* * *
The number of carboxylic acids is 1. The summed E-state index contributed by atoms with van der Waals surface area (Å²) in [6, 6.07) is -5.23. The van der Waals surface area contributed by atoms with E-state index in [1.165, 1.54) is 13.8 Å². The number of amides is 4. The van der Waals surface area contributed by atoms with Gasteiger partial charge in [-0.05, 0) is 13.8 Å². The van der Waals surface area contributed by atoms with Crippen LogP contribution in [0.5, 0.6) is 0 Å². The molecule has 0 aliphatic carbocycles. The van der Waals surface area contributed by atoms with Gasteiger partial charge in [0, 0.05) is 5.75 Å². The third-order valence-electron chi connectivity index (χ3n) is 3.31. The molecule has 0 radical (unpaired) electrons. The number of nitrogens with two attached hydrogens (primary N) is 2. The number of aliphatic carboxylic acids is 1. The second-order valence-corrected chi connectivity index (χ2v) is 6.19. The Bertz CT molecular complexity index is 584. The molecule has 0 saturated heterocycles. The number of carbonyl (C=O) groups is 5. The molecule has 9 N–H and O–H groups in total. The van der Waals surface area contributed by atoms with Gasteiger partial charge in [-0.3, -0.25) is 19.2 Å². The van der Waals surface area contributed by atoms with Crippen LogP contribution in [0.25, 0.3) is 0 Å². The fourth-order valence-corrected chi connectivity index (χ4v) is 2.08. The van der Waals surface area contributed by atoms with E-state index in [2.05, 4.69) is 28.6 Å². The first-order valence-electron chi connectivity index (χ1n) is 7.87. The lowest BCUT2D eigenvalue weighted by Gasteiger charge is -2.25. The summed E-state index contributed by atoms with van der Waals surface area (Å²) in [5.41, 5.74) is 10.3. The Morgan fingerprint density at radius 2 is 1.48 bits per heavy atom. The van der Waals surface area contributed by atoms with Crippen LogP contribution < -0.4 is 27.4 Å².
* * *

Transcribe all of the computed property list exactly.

The number of carboxylic acids is 1. The summed E-state index contributed by atoms with van der Waals surface area (Å²) in [6, 6.07) is -5.23. The van der Waals surface area contributed by atoms with E-state index in [1.165, 1.54) is 13.8 Å². The number of amides is 4. The van der Waals surface area contributed by atoms with Gasteiger partial charge in [-0.05, 0) is 13.8 Å². The van der Waals surface area contributed by atoms with Crippen LogP contribution in [0.5, 0.6) is 0 Å². The molecule has 0 aliphatic carbocycles. The van der Waals surface area contributed by atoms with Gasteiger partial charge in [0, 0.05) is 5.75 Å². The third-order valence-electron chi connectivity index (χ3n) is 3.31. The molecule has 0 radical (unpaired) electrons. The number of nitrogens with two attached hydrogens (primary N) is 2. The number of aliphatic carboxylic acids is 1. The second-order valence-corrected chi connectivity index (χ2v) is 6.19. The Bertz CT molecular complexity index is 584. The molecule has 0 saturated heterocycles. The number of carbonyl (C=O) groups is 5. The molecule has 9 N–H and O–H groups in total. The van der Waals surface area contributed by atoms with Gasteiger partial charge in [-0.3, -0.25) is 19.2 Å². The van der Waals surface area contributed by atoms with Crippen LogP contribution in [0.25, 0.3) is 0 Å². The fourth-order valence-corrected chi connectivity index (χ4v) is 2.08. The van der Waals surface area contributed by atoms with E-state index in [2.05, 4.69) is 28.6 Å². The first-order valence-electron chi connectivity index (χ1n) is 7.87. The lowest BCUT2D eigenvalue weighted by Gasteiger charge is -2.25. The summed E-state index contributed by atoms with van der Waals surface area (Å²) in [5.41, 5.74) is 10.3. The Morgan fingerprint density at radius 2 is 1.48 bits per heavy atom. The van der Waals surface area contributed by atoms with Crippen LogP contribution < -0.4 is 27.4 Å².